| June 10
June 10 Chevron Corp plans to nearly
double its donation to Nigerian social projects over the next
five years, part of a choreographed plan to improve the local
economy and bolster the company's supply chain in the African
country, its second-largest source of crude oil.
Chevron is donating $40 million to the Niger Delta
Partnership Initiative (NDPI), a nonprofit it helped form in
2010 with $50 million in seed money. The second round of funding
will make NDPI the largest recipient of Chevron donations in the
company's history, executives said.
The NDPI works with local organizations in the Niger River
Delta to help cull HIV transmission rates, teach cassava farmers
marketing techniques and connect catfish breeders with feed
suppliers, among other projects.
The militant group Boko Haram, which is trying to create an
Islamic state in northern Nigeria and recently kidnapped more
than 200 girls, has had little effect on southern Nigeria and
the Delta, executives and analysts said.
Still, criminal gangs have stolen oil and kidnapped
residents for more than a decade in the Delta, risks that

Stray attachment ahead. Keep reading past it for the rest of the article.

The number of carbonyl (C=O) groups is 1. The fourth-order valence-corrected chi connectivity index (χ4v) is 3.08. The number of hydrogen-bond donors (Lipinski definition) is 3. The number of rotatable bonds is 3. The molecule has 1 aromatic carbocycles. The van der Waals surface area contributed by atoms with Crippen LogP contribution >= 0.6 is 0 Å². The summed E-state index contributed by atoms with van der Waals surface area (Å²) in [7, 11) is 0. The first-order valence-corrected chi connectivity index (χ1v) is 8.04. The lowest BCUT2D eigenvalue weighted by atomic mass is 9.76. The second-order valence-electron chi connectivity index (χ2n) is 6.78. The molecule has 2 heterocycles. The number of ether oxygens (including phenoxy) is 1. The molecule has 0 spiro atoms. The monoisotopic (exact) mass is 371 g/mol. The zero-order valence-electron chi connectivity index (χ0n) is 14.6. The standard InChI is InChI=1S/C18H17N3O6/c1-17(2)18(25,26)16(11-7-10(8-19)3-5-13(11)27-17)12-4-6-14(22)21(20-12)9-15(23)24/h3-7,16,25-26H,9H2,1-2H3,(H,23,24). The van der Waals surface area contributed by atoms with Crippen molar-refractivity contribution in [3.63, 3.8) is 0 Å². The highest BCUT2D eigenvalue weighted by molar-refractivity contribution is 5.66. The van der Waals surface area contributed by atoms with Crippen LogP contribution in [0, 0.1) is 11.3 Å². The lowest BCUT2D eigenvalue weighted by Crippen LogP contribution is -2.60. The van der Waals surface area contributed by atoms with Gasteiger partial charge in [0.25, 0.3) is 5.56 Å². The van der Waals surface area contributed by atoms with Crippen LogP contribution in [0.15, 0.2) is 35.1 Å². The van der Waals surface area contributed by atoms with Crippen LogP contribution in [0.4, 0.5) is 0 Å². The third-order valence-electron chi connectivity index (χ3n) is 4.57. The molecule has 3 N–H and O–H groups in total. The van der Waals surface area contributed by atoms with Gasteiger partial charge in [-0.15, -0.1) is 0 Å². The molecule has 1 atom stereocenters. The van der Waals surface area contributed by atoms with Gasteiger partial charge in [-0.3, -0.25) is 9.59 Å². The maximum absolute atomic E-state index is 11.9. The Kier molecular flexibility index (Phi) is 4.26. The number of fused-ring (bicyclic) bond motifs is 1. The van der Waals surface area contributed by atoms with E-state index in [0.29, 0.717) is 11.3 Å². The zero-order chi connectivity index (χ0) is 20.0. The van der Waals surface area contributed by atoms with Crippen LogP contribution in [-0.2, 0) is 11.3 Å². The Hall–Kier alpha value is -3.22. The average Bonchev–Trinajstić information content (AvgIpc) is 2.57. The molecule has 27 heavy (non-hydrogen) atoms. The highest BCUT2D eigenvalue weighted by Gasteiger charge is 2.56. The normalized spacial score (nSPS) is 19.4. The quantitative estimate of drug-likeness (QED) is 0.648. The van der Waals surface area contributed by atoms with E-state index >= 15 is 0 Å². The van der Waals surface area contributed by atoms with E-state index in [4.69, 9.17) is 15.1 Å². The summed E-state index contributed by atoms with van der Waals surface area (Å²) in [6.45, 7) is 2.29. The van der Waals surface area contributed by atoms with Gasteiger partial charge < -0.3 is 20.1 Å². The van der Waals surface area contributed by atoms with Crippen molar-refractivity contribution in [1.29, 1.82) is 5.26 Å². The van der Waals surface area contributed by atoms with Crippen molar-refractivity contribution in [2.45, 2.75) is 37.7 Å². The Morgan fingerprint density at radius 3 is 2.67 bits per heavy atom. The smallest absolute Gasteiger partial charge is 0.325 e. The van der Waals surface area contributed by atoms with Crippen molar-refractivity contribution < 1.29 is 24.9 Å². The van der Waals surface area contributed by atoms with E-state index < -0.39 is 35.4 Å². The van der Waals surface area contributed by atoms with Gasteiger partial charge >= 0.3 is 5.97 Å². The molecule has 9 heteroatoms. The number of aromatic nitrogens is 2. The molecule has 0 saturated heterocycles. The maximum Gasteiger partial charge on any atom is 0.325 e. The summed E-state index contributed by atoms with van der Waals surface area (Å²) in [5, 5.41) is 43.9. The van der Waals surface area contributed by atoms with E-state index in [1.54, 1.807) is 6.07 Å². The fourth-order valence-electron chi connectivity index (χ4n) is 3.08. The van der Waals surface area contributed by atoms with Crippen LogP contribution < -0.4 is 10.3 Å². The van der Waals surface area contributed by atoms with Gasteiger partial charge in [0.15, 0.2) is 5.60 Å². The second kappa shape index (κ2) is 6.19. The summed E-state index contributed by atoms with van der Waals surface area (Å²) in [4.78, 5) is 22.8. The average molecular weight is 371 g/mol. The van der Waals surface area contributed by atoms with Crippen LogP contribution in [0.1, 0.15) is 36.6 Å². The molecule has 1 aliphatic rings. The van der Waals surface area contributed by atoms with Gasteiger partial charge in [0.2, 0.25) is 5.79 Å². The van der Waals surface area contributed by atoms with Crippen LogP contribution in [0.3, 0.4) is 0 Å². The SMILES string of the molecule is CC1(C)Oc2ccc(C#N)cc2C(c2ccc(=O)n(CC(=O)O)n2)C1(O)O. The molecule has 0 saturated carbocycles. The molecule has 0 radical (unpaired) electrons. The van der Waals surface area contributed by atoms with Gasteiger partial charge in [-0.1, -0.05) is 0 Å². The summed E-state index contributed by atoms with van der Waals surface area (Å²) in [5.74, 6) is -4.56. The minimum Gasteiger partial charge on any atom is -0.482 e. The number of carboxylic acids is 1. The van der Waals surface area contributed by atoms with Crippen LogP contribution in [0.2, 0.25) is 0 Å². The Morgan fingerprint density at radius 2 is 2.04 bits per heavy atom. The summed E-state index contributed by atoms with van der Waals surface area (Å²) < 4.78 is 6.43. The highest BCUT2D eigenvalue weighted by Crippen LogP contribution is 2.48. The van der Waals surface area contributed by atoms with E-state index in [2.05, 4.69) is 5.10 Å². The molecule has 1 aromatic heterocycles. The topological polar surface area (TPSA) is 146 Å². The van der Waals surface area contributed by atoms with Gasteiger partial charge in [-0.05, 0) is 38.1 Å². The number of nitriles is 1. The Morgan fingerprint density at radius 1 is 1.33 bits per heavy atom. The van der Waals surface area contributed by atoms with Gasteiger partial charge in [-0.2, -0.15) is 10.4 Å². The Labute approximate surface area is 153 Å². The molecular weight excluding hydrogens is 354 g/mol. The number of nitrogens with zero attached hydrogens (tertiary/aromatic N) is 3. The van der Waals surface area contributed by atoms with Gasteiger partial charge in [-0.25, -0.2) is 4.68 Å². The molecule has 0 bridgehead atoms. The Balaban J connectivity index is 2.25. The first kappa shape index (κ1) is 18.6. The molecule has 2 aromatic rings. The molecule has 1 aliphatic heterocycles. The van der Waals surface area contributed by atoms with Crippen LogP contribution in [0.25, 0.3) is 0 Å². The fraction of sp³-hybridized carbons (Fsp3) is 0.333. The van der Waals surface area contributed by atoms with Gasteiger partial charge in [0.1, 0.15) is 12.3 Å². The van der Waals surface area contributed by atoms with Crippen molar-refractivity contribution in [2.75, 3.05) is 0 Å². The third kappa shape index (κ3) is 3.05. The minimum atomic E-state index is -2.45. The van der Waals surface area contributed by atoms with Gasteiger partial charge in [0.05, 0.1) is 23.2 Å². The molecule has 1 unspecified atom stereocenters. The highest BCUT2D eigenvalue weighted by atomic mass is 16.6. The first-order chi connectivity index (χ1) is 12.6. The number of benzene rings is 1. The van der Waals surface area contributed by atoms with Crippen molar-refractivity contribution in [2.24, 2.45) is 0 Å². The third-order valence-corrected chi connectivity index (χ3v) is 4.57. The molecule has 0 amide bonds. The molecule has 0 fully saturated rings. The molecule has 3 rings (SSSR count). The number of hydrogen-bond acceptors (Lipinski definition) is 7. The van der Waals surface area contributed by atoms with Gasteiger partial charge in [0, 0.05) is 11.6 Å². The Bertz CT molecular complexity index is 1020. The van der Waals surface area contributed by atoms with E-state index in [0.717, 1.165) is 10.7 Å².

Chevron and Royal Dutch Shell, the largest foreign oil
company in Nigeria, have had to address.
"Our objective is for peace in the Delta. And the best way
we can contribute to peace, in our view, is the way we're
participating in NDPI," said Rhonda Zygocki, Chevron's executive
vice president of policy and planning.
Chevron has pumped oil in Nigeria, Africa's largest energy
producer, for more than 40 years.
In 2013, the company pumped more crude oil in Nigeria than
any other country in which it operates besides the United
States, the second year in a row the country has held such
import for the company.
Chevron's production, part of a partnership with Nigeria's
state-controlled oil company, has more than doubled in the past
seven years to 268,000 barrels of oil equivalent per day,
according to regulatory filings.
The NDPI operates in nine Nigerian states along the Gulf of
Guinea, though it is headquartered in the capital of Abuja, in
the country's geographic center.
Using the Chevron donation, NDPI finds small charities on
the ground and partners with them on various issues.
For example, the nonprofit gave $59,978 to Forward Africa in
2011 for a project designed to help residents of Nigeria's Imo
and Abia states get more involved in local government. Forward
Africa contributed $5,672 of its funds for the project.
While NPDI works with local banks to obtain financing for
some Nigerian projects, it tries to encourage local markets to
thrive without Chevron's influence, said Dennis Flemming, NDPI's
"We try not to distort a market when we do something here,"
Chevron and foundation staff acknowledged that donations to
communities in areas where the company operates are expected,
though they said it is not part of a quid pro quo arrangement to
obtain access to energy reserves.
(Reporting by Ernest Scheyder; Editing by Terry Wade and